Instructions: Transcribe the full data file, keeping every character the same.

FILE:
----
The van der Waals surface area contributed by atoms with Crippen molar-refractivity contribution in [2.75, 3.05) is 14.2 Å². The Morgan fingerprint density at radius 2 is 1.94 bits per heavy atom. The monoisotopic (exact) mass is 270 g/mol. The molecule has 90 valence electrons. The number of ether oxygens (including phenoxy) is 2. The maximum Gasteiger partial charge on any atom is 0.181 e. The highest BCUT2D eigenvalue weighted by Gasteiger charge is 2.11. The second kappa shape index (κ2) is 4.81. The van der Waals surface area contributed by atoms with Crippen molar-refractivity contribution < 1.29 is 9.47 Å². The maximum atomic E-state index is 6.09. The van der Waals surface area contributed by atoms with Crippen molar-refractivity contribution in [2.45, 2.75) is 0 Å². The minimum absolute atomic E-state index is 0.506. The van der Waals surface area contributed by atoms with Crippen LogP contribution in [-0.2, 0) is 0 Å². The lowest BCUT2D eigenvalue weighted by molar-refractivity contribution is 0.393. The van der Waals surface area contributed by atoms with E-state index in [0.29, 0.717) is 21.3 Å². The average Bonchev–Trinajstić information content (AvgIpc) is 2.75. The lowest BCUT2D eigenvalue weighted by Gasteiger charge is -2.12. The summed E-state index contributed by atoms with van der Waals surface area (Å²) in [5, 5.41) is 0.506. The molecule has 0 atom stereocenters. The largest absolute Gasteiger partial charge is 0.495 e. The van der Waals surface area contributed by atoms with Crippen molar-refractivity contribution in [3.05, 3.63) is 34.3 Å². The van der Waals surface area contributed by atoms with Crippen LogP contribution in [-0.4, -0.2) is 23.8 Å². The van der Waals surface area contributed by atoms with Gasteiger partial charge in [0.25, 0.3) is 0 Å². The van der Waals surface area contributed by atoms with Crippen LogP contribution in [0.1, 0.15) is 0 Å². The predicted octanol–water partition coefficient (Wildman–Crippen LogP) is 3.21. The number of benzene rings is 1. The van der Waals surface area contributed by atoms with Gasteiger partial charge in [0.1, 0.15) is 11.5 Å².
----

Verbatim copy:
The van der Waals surface area contributed by atoms with Crippen molar-refractivity contribution in [2.75, 3.05) is 14.2 Å². The Morgan fingerprint density at radius 2 is 1.94 bits per heavy atom. The monoisotopic (exact) mass is 270 g/mol. The molecule has 90 valence electrons. The number of ether oxygens (including phenoxy) is 2. The maximum Gasteiger partial charge on any atom is 0.181 e. The highest BCUT2D eigenvalue weighted by Gasteiger charge is 2.11. The second kappa shape index (κ2) is 4.81. The van der Waals surface area contributed by atoms with Crippen molar-refractivity contribution < 1.29 is 9.47 Å². The maximum atomic E-state index is 6.09. The van der Waals surface area contributed by atoms with Crippen molar-refractivity contribution in [2.45, 2.75) is 0 Å². The minimum absolute atomic E-state index is 0.506. The van der Waals surface area contributed by atoms with Crippen LogP contribution in [-0.2, 0) is 0 Å². The lowest BCUT2D eigenvalue weighted by molar-refractivity contribution is 0.393. The van der Waals surface area contributed by atoms with E-state index in [0.29, 0.717) is 21.3 Å². The average Bonchev–Trinajstić information content (AvgIpc) is 2.75. The lowest BCUT2D eigenvalue weighted by Gasteiger charge is -2.12. The summed E-state index contributed by atoms with van der Waals surface area (Å²) in [5, 5.41) is 0.506. The molecule has 0 atom stereocenters. The largest absolute Gasteiger partial charge is 0.495 e. The van der Waals surface area contributed by atoms with Crippen molar-refractivity contribution in [3.05, 3.63) is 34.3 Å². The van der Waals surface area contributed by atoms with Crippen LogP contribution in [-0.4, -0.2) is 23.8 Å². The van der Waals surface area contributed by atoms with Gasteiger partial charge in [0.25, 0.3) is 0 Å². The van der Waals surface area contributed by atoms with Crippen LogP contribution in [0.1, 0.15) is 0 Å². The predicted octanol–water partition coefficient (Wildman–Crippen LogP) is 3.21. The number of benzene rings is 1. The van der Waals surface area contributed by atoms with Gasteiger partial charge in [0.1, 0.15) is 11.5 Å².